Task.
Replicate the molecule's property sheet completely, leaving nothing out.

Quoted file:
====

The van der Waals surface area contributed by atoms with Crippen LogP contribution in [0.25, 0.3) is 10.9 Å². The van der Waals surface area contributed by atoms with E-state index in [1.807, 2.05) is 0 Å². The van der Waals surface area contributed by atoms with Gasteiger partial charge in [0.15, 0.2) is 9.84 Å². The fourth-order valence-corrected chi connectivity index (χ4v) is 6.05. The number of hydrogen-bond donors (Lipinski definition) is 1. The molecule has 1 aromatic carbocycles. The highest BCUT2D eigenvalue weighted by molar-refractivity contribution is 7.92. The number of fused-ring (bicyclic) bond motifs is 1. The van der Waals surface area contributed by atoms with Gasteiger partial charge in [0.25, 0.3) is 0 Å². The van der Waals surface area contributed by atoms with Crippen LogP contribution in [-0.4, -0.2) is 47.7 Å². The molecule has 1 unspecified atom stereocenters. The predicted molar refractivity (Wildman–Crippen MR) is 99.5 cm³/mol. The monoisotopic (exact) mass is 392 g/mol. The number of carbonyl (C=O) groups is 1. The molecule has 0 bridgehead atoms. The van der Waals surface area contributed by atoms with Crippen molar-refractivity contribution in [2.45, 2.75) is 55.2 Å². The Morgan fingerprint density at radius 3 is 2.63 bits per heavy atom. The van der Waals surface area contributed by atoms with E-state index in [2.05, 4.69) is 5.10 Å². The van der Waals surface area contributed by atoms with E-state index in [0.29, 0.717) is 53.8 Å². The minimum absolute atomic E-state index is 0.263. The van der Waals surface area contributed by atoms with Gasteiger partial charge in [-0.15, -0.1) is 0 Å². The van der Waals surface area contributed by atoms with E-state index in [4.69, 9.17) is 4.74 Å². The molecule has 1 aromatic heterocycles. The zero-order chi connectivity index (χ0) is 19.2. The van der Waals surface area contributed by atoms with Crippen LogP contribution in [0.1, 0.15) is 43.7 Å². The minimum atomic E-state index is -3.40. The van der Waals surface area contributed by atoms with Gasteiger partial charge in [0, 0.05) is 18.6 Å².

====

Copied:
The van der Waals surface area contributed by atoms with Crippen LogP contribution in [0.25, 0.3) is 10.9 Å². The van der Waals surface area contributed by atoms with E-state index in [1.807, 2.05) is 0 Å². The van der Waals surface area contributed by atoms with Gasteiger partial charge in [0.15, 0.2) is 9.84 Å². The fourth-order valence-corrected chi connectivity index (χ4v) is 6.05. The number of hydrogen-bond donors (Lipinski definition) is 1. The molecule has 1 aromatic carbocycles. The highest BCUT2D eigenvalue weighted by molar-refractivity contribution is 7.92. The number of fused-ring (bicyclic) bond motifs is 1. The van der Waals surface area contributed by atoms with Gasteiger partial charge in [0.25, 0.3) is 0 Å². The van der Waals surface area contributed by atoms with Crippen LogP contribution in [-0.4, -0.2) is 47.7 Å². The molecule has 1 unspecified atom stereocenters. The predicted molar refractivity (Wildman–Crippen MR) is 99.5 cm³/mol. The monoisotopic (exact) mass is 392 g/mol. The number of carbonyl (C=O) groups is 1. The molecule has 0 bridgehead atoms. The van der Waals surface area contributed by atoms with Crippen molar-refractivity contribution in [2.45, 2.75) is 55.2 Å². The Morgan fingerprint density at radius 3 is 2.63 bits per heavy atom. The van der Waals surface area contributed by atoms with E-state index in [2.05, 4.69) is 5.10 Å². The van der Waals surface area contributed by atoms with E-state index in [0.29, 0.717) is 53.8 Å². The minimum absolute atomic E-state index is 0.263. The van der Waals surface area contributed by atoms with Gasteiger partial charge in [-0.15, -0.1) is 0 Å². The van der Waals surface area contributed by atoms with E-state index in [4.69, 9.17) is 4.74 Å². The molecule has 1 aromatic heterocycles. The zero-order chi connectivity index (χ0) is 19.2. The van der Waals surface area contributed by atoms with Crippen LogP contribution in [0.1, 0.15) is 43.7 Å². The minimum atomic E-state index is -3.40. The van der Waals surface area contributed by atoms with Gasteiger partial charge in [0, 0.05) is 18.6 Å².